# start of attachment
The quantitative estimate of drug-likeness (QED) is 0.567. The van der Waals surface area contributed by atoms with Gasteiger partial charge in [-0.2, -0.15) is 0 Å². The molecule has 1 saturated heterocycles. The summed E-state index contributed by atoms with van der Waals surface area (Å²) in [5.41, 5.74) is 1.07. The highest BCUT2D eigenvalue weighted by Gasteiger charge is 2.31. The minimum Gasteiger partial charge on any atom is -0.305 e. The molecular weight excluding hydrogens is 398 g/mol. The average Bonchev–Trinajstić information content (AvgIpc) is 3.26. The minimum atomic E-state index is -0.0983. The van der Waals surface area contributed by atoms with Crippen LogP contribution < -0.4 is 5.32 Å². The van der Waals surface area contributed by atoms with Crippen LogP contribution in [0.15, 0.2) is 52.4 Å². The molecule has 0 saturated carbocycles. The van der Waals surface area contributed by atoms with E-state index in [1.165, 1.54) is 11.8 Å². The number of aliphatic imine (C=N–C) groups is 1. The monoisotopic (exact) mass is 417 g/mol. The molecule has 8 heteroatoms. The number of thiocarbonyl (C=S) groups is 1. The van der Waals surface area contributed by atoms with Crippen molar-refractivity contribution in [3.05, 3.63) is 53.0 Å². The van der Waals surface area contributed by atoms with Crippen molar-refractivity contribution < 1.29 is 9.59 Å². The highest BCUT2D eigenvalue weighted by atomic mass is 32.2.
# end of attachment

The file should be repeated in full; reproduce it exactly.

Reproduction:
The quantitative estimate of drug-likeness (QED) is 0.567. The van der Waals surface area contributed by atoms with Gasteiger partial charge in [-0.2, -0.15) is 0 Å². The molecule has 1 saturated heterocycles. The summed E-state index contributed by atoms with van der Waals surface area (Å²) in [5.41, 5.74) is 1.07. The highest BCUT2D eigenvalue weighted by Gasteiger charge is 2.31. The minimum Gasteiger partial charge on any atom is -0.305 e. The molecular weight excluding hydrogens is 398 g/mol. The average Bonchev–Trinajstić information content (AvgIpc) is 3.26. The minimum atomic E-state index is -0.0983. The van der Waals surface area contributed by atoms with Crippen LogP contribution < -0.4 is 5.32 Å². The van der Waals surface area contributed by atoms with Crippen LogP contribution in [0.15, 0.2) is 52.4 Å². The molecule has 0 saturated carbocycles. The van der Waals surface area contributed by atoms with E-state index in [1.165, 1.54) is 11.8 Å². The number of aliphatic imine (C=N–C) groups is 1. The monoisotopic (exact) mass is 417 g/mol. The molecule has 8 heteroatoms. The number of thiocarbonyl (C=S) groups is 1. The van der Waals surface area contributed by atoms with Crippen molar-refractivity contribution in [3.05, 3.63) is 53.0 Å². The van der Waals surface area contributed by atoms with Crippen molar-refractivity contribution < 1.29 is 9.59 Å². The highest BCUT2D eigenvalue weighted by atomic mass is 32.2.